There is an opportunity to look at where the Catholic population is growing and to match it with Jesuit communities and apostolates.
There is an opportunity to challenge both economic and environmental justice in the cities in which we inhabit and have influence.
There is an opportunity to reach out to the “nones” who distrust the Church, and yet have a connection to the Society of Jesus and her ministries.
There is an opportunity to rekindle our religious identity and commitment to diversity in our institutions, as we confront the fragmentation of communities across their political, economic and philosophical differences by offering opportunities of dialogue.
There is an opportunity to examine the way we live and work, and welcome a conversion into the Society of Jesus needed by a Church living in this new reality.
Fr. Sosa, joined by the panelists, started the visitation of US West fully aware of the challenges faced by the Province, and yet encouraged by the willingness to address those challenges head-on.
- Matthew Carnes, S.J., Associate Professor of Government; Director of the Center for Latin American Studies, Georgetown University
- Jorge Cortes, Research Coordinator, Center for the Study of Los Angeles, Loyola Marymount University
- Allan Deck, S.J., Distinguished Scholar in Pastoral Theology and Latino Studies, Loyola Marymount University
- Fernando Guerra, Professor of Political Science and Chicana/o Latina/o Studies and Director of the Thomas and Dorothy Leavey Center for the Study of Los Angeles, Loyola Marymount University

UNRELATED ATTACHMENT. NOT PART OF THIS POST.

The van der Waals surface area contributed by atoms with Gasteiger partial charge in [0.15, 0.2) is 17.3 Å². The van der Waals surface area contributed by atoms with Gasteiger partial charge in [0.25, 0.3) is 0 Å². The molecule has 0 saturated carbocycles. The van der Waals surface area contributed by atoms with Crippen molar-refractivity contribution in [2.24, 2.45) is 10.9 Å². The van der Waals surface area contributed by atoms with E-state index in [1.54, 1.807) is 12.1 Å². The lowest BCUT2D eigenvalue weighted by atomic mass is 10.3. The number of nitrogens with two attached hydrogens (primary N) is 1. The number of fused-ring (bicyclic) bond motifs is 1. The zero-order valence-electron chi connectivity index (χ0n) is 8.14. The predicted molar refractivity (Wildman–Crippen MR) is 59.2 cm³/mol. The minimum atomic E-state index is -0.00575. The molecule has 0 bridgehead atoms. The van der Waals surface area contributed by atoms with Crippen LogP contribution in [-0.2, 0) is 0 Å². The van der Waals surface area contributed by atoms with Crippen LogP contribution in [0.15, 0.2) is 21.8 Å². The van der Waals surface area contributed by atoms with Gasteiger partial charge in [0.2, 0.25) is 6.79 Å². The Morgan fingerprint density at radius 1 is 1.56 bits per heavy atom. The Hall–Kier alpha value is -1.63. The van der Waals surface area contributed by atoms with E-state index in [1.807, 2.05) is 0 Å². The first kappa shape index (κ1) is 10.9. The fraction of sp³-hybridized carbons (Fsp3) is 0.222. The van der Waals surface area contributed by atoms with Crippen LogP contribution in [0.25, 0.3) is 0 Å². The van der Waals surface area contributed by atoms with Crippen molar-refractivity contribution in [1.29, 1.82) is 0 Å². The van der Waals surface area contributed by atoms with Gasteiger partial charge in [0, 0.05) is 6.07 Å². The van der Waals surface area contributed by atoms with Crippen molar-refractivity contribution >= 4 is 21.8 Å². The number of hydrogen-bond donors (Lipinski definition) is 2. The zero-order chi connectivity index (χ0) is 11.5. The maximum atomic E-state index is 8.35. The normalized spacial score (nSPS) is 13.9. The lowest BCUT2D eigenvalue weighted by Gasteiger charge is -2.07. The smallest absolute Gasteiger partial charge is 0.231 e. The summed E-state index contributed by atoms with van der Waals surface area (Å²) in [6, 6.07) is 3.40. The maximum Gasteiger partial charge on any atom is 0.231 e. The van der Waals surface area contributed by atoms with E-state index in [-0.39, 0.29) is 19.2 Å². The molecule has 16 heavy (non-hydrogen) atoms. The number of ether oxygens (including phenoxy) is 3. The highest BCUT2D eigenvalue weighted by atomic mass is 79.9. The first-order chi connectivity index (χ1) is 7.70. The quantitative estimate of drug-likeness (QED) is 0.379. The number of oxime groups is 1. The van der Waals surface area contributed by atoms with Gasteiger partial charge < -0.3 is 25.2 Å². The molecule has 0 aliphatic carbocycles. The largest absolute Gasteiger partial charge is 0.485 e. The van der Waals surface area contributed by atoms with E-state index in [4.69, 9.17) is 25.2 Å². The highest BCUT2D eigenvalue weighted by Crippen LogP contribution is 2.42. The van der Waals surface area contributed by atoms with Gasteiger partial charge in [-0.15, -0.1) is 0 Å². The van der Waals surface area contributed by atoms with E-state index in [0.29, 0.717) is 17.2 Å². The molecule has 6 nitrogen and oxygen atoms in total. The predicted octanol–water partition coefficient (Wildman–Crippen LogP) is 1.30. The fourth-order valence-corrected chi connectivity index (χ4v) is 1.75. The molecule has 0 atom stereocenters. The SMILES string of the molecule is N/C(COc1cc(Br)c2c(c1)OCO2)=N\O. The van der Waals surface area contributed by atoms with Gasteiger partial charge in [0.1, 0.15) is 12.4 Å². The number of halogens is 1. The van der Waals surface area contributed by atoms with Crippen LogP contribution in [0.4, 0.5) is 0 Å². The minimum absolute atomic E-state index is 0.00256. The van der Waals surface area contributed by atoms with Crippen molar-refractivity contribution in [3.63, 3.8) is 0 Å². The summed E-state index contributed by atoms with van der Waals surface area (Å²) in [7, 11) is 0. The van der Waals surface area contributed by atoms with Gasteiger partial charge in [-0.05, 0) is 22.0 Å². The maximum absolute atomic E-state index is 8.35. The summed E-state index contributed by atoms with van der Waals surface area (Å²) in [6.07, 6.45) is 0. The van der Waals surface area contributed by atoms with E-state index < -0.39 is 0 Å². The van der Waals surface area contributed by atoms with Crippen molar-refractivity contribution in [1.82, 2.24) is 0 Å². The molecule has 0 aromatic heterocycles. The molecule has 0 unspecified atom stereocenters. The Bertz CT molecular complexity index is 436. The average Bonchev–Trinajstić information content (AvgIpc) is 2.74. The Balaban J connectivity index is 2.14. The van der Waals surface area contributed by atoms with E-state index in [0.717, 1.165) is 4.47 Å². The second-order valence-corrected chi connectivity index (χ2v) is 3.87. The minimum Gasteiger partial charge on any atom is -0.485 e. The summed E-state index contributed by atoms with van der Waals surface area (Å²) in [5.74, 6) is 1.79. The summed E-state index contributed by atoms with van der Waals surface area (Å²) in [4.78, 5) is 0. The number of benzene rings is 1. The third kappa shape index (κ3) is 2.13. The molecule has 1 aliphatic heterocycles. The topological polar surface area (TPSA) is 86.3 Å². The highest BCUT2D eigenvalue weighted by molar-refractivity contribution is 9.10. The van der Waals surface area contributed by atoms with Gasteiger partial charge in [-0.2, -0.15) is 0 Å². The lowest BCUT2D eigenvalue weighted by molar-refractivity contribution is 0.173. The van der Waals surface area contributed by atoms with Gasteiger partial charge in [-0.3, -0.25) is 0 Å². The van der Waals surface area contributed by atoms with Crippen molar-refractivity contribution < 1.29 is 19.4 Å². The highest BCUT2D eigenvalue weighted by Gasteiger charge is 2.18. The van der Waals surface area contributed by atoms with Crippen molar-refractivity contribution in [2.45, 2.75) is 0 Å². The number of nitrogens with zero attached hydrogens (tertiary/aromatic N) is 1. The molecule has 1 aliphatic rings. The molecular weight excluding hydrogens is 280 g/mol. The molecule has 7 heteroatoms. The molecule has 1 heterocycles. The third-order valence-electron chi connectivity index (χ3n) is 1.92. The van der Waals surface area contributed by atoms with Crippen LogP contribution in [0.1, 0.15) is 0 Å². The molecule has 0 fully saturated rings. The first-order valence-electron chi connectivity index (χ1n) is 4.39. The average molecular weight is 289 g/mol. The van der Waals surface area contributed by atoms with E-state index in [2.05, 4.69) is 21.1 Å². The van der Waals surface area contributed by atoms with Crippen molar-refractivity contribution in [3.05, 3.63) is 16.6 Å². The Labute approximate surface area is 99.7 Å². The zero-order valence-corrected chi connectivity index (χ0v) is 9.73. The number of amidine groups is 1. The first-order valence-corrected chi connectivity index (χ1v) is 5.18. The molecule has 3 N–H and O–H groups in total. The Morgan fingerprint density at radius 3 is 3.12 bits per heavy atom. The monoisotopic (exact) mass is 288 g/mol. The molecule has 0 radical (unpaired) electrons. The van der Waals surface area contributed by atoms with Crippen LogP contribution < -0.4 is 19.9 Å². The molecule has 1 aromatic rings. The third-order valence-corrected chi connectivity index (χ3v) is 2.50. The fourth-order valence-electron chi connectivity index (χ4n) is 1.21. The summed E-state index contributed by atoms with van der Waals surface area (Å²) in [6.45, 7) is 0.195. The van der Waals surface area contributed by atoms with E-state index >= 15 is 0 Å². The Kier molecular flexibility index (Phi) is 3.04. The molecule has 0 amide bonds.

- Ryan Herzog, Associate Professor of Economics, School of Business Administration, Gonzaga University
- Jodi O’Brien, Professor of Sociology and Director SU ADVANCE (NSF Institutional Transformation), Seattle University
- Lucas Sharma, S.J., Theology Student, Jesuit School of Theology of Santa Clara University; Formerly Lecturer, Anthropology and Sociology; Research Fellow, Institute for Catholic Thought and Culture, Seattle University
The experience of three very different schools in Northern California, all fighting against racism.
The work of the 71st Congregation of Procurators came to a close at midday on Sunday 21 May. A majority of the Procurators voted “non cogenda”, i.e., not to convoke a General Congregation. In the afternoon, the members gathered in the Basilica of Loyola...
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The retreat for the Congregation of Procurators is a unique opportunity for the members to dive deep into the De Statu Societatis and reflect on it. It is a synthesis document prepared by Father General from reports received on the situation of the Society...